wie ein böser Schuldner um die Stadt, aus Furcht, seinen Gläubigern zu begegnen. *) So in K. Lear (A. 1, Sc. 3.): if you will measure your lubber's length again, tarry. 3) eine richtige, tüchtige Wahl. 6) ihre Schönheit und ihr Verstand halten nicht gleichen Schritt, gehen nicht Hand in

Hand. So heisst es in der Vorrede zur Folioausgabe von Sh.: his mind and hand went together. Der Lord denkt an solche Bilder, wie sie, um Fremde anzulocken, auf Wirthshausschilder gemalt wurden. So in K. Henry VI., Second Part (A. 3, Sc. 2.): make my image but an ale-house sign. Vielleicht wäre Well, my lord auch dem „ersten Herrn“ zuzutheilen. Doch steht 2 Lord in der Fol. und allen Ausgaben.


As offer'd mercy is. ? What was the last
That he spake to thee?

It was, his queen, his queen!
Imo. Then wav'd 2 his handkerchief?

And kiss'd it, Madam. .
Imo. Senseless linen, happier therein than I! -
And that was all ?

No, Madam; for so long
As he could make me with this eye or ear
Distinguish him from others, he did keep
The deck, with glove, or hat, or handkerchief,
Still waving, as the fits and stirs of his mind 4
Could best express how slow his soul sail'd on,
How swift his ship.

Thou should'st have made him
As little as a crow, or less, ere left
To after-eye him. 5

Madam, so I did.
Imo. I would have broke mine eye-strings, crack'd them, but
To look upon him, till the diminution
Of space 6 had pointed him sharp as my needle;
Nay, follow'd him, till he had melted from
The smallness of a gn at to air; and then
Have turn'd mine eye, and wept. - But, good Pisanio,
When shall we hear from him?

Be assur'd, Madam,
With his next vantage. ?

Imo. I did not take my leave of him, but had
Most pretty things to say: ere I could tell him,
How would think on him, at certain hours,

1) Wenn ein Brief von Posthumus verloren ginge, so wäre dieser Verlust so gross, wie

der einer dargebotenen Begnadigung etwa für den Verurtheilten wäre. Dasselbe Bild ist deutlicher und vollständiger ausgedrückt: All 's well that ends well (A. 5, Sc. 3.): love that comes too late || Like a remorseful pardon slowly carried || To the

great sender turns a sour offence. 2) Zu wav'd ist, aus dem Vorigen he zu suppliren. 3) Nach Warburton's Verbesserung. Die Fol. liest his eye. Aber das unterscheidende

Auge und Ohr war das des Pisanio. Kühner ist Hanmer's Aenderung: As he

could mark me with his eye or I etc. 4) die wechselnden Stimmungen und Regungen seines Gemüths. 5) Pisanio hätte nicht eher aufhören sollen ihm nachzublicken, als bis Posthumus so klein

wie eine Krähe oder noch kleiner erschienen wäre. 6) diminution of space ist die durch den erweiterten Zwischenraum bewirkte Verkleinerung

des zu erblickenden Gegenstandes. 7) mit der nächsten Gelegenheit, die er findet.

at noon,


Such thoughts, and such; ar I could make him swear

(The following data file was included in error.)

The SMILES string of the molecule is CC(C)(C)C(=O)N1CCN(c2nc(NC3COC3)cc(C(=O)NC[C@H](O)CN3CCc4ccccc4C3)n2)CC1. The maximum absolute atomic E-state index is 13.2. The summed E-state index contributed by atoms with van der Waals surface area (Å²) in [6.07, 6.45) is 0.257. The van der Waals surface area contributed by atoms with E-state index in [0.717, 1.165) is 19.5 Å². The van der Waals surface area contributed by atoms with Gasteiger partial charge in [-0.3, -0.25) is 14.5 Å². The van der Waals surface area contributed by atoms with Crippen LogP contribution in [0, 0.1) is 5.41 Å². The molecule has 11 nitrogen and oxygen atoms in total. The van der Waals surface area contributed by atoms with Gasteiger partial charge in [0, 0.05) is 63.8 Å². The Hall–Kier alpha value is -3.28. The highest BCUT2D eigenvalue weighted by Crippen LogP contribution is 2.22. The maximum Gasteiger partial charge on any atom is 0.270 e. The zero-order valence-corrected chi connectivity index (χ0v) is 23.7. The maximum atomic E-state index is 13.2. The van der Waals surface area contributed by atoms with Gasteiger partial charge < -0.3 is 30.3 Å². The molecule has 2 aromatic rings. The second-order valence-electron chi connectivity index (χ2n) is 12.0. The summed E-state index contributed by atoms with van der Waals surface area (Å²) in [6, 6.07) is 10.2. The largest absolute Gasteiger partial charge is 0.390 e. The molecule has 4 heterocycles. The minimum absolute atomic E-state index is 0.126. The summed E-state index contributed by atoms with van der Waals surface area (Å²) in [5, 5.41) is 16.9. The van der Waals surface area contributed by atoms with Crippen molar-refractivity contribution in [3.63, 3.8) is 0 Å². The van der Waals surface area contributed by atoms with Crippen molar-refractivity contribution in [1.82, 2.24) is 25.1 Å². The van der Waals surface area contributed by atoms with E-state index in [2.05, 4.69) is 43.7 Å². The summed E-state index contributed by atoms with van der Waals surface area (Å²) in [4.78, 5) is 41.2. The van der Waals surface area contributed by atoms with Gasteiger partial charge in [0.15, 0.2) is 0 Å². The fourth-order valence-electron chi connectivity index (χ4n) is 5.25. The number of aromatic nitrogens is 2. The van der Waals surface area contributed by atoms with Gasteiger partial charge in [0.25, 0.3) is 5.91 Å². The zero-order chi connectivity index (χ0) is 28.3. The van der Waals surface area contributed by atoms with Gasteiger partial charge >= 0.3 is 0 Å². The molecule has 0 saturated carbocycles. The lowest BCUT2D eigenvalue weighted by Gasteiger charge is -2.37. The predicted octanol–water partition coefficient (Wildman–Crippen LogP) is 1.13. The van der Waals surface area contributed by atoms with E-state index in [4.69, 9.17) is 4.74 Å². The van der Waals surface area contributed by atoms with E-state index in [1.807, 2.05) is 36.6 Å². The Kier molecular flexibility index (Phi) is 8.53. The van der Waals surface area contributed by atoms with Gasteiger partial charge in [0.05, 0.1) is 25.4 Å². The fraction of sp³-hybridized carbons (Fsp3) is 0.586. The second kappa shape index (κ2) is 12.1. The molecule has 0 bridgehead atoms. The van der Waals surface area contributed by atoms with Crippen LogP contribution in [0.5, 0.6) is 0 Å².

The shes of Italy 9 should not betray
Mine interest and his honour; or have 10 charg'd him,
At the sixth hour of morn,

at midnight,
To encounter me with orisons, for then
I am in heaven for him; 11

or ere I could
Give him that parting kiss, which I had set
Betwixt two charming words, comes in my father,
And, like the tyrannous breathing of the north,
Shakes all our buds from growing. 13

Enter a Lady.

The queen, Madam,
Desires your highness' company.

Imo. Those things I bid you do, get them despatch'd.
I will attend the queen.

Madam, I shall.




Rome. An Apartment in Philario's House. Eater PHILARIO, IACHIMO, a Frenchman, a Dutchman, and a Spaniard.

lach. Believe it, Sir, I have seen him in Britain: he was then of a crescent note; expected to prove so worthy, as since he hath been allowed the name of; but I could then have looked on him without the help of admiration, though the catalogue of his endowments had been tabled by his side, and I to peruse him by items. 3

8) wie ich zu bestimmten Stunden in der und der Weise an ihn denken würde. Zu

dem folgenden or ist ere zu suppliren. 9 she, substantivisch Weib, gebraucht Sh. auch sonst, z. B. Winter's Tale (A. 4,

Sc. 3.): to load my she with knacks. Der Plural shes kommt auch bei Sh.'s Zeitgenossen

Bacon vor: he-lions are hirsute, the shes are smooth like cats. 10) scil. or cre I could have charg'd him. 11) meine Gedanken sind dann im Gebet für ihn zum Himmel gesandt. 19 Durch die Dazwischenkunft ihres Vaters ist Imogen verhindert worden, die den

Abschiedskuss einschliessenden Worte (two steht unbestimmt, wenige, einige) zu sprechen, welche den Posthumus feien, gegen die Gefahren des Auslandes stählen sollten. To charm feien, fest machen, kommt auch sonst bei Sh. vor: Mac

beth (A. 5, Sc. 7.): I bear a charmed life. 13) der Nordwind schüttelt die Knospen ab, ehe sie wachsen können, hindert ihr Wachs

thum, indem er sie abschüttelt. 1) Einige Hgg. lassen die beiden letzten Personen fort, weil sie stumm sind. Indess

wollte Sh. ohne Zweifel Leute von verschiedenen Nationen Zeugen der Wette des Post

humus sein lassen. 3) sein Ansehn war damals im Zunehmen begriffen. 3) items sind die einzelnen Artikel in dem Verzeichnisse der Gaben des Posthumus, das

ihm zur Seite hätte aufgehängt werden können. So sagt in Twelfth-Night (A. 1,